Chapter 2 Outline

Chapter 2 Outline - U.S. Supreme Court: The final court in...

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Ch 2 17-20 Federal District Courts: The federal district courts are the general trial courts of the federal system. They are courts of original jurisdiction that hear both civil and criminal matters. Civil cases that can be brought in federal district courts include: 1. civil suits in which the United States is a party 2. cases between citizens of different states that involve damages of $75,000 or more 3. cases that arise under the U.S. Constitution of federal laws and treaties U.S. courts of appeals: The final decision in a federal district court is not necessarily the end of a case because it is a court of original jurisdiction, and its decision can be appealed to a court with appellate jurisdiction. En banc decisions are by the circuit’s full panel of judges.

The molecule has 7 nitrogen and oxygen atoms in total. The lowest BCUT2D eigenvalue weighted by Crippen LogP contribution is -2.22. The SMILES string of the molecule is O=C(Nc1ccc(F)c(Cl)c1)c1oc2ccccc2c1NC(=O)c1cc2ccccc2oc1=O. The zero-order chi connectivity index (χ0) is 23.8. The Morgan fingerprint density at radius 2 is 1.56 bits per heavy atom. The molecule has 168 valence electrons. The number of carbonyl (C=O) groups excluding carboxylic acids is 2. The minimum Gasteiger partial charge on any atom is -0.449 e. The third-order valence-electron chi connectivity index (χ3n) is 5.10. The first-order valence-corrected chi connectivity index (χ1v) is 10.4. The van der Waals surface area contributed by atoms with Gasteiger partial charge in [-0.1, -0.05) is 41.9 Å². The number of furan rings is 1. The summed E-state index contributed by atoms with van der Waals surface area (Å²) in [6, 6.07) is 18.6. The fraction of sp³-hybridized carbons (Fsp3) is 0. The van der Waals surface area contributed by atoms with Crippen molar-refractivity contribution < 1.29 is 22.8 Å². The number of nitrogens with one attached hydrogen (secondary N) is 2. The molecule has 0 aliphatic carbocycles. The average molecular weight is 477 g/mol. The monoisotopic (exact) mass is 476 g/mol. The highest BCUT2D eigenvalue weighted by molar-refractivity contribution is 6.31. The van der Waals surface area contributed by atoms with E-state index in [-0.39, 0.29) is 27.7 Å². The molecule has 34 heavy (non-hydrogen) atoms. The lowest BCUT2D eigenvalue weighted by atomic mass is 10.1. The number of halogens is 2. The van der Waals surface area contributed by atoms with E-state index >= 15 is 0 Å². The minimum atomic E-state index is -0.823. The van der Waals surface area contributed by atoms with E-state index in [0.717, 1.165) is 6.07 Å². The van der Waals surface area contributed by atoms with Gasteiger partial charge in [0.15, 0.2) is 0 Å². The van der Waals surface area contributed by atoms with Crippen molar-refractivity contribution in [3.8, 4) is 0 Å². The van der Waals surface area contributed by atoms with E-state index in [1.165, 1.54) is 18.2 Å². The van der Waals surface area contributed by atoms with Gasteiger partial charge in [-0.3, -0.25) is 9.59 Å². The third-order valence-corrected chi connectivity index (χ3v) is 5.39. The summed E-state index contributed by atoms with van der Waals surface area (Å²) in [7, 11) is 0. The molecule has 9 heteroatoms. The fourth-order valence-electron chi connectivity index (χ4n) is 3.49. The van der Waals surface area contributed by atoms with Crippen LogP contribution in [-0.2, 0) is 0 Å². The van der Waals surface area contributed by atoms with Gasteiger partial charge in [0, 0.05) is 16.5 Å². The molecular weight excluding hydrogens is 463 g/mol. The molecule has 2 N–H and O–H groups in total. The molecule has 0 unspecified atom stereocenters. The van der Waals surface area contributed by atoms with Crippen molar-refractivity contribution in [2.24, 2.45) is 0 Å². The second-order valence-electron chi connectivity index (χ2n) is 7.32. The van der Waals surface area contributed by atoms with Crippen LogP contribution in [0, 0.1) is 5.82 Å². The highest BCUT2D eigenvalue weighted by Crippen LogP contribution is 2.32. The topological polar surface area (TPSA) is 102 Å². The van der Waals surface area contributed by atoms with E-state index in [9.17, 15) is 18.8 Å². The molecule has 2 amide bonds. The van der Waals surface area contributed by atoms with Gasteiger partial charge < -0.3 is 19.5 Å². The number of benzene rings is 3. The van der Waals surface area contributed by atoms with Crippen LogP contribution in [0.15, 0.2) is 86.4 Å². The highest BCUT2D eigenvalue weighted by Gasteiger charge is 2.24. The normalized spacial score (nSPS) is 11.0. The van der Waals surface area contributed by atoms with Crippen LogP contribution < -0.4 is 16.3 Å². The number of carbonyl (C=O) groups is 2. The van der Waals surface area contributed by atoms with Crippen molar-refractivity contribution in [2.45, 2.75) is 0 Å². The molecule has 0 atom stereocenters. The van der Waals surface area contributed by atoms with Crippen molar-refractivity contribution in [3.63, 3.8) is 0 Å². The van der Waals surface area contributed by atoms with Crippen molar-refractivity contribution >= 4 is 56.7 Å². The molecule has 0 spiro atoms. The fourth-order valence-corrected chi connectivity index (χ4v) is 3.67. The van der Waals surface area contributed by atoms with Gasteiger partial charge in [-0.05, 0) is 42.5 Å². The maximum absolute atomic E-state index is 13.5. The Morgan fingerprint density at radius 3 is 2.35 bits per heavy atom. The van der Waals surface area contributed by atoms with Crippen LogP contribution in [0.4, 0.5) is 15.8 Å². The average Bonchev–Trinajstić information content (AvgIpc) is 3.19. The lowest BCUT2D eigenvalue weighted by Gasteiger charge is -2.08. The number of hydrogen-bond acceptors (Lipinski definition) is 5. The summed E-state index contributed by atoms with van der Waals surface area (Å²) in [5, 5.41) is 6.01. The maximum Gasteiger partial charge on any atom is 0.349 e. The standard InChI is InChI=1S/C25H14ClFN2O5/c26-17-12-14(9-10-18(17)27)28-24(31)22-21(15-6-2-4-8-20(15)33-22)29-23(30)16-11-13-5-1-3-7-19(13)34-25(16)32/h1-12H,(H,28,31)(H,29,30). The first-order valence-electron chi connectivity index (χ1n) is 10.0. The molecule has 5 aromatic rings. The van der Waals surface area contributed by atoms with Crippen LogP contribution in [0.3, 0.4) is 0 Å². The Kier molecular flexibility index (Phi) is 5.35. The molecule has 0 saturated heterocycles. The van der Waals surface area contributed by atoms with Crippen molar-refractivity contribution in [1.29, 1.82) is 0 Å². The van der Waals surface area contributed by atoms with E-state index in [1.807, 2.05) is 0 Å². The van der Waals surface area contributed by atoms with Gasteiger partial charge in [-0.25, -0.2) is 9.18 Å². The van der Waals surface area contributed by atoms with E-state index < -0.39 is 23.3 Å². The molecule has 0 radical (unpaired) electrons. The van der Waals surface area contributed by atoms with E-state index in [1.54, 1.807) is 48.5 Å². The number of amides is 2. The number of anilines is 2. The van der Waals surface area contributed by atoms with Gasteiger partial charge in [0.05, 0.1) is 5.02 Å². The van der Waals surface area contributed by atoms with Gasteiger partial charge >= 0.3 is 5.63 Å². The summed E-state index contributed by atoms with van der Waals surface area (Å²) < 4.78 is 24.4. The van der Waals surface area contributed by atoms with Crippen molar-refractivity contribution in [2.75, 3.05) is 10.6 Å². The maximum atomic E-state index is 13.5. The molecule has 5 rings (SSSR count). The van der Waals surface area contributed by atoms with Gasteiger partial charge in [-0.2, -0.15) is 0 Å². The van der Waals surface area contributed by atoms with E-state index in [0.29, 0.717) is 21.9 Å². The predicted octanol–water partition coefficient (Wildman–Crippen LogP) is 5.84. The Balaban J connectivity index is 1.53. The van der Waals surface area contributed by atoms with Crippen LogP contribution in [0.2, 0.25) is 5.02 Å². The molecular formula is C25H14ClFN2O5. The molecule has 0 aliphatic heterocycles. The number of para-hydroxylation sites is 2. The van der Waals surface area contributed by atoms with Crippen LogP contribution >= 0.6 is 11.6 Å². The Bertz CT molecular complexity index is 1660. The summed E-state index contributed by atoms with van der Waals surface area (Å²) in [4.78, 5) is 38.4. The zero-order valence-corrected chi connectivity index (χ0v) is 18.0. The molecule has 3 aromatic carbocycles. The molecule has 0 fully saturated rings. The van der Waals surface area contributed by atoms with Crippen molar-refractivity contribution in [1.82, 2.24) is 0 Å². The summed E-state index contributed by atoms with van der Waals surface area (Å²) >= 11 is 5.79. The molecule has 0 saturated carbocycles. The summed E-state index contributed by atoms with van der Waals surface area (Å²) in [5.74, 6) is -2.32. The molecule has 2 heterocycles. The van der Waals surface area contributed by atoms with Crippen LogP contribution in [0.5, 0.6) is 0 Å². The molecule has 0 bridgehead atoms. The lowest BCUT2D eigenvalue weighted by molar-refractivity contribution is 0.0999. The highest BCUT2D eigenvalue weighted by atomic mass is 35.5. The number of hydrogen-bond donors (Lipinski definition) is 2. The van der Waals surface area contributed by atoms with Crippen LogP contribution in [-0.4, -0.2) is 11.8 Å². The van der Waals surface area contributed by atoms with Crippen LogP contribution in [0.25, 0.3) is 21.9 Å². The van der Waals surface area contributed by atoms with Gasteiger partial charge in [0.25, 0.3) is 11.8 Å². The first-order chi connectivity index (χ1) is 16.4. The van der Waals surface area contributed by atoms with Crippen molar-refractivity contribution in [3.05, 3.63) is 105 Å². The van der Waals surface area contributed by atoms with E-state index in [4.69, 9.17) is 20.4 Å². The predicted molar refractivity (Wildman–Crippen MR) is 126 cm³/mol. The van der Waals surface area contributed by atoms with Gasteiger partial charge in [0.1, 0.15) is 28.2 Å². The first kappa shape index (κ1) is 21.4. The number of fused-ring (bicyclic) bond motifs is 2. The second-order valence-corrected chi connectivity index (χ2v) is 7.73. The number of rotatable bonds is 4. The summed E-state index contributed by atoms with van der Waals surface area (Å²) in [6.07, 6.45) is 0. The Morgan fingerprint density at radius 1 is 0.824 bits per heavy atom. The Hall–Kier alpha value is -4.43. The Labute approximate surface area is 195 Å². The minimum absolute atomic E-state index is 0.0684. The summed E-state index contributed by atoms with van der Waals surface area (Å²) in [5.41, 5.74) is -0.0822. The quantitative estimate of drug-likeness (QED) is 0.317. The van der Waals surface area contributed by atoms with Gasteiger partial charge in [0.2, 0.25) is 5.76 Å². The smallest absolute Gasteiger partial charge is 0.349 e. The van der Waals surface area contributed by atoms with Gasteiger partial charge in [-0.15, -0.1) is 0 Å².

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Unformatted text preview: U.S. Supreme Court: The final court in the federal system is the U.S. Supreme court. The U.S. supreme court has appellate jurisdiction over cases that are appealed from the federal courts of appeals as well as from state supreme courts when a constitutional issue is involved in the case or a state court has reversed a federal court ruling. Writ of certiorari is a preliminary review of those cases appealed to decide whether a case will be heard or allowed to stand as ruled on by the lower courts. The U.S. Supreme court is the only court expressly created in the U.S. Constitution. All other courts in the federal system were created by Congress pursuant to the Constitutions language allowing such a system if Congress found it necessary....
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This note was uploaded on 05/04/2008 for the course MJ 021 taught by Professor Finucane during the Fall '08 term at BC.

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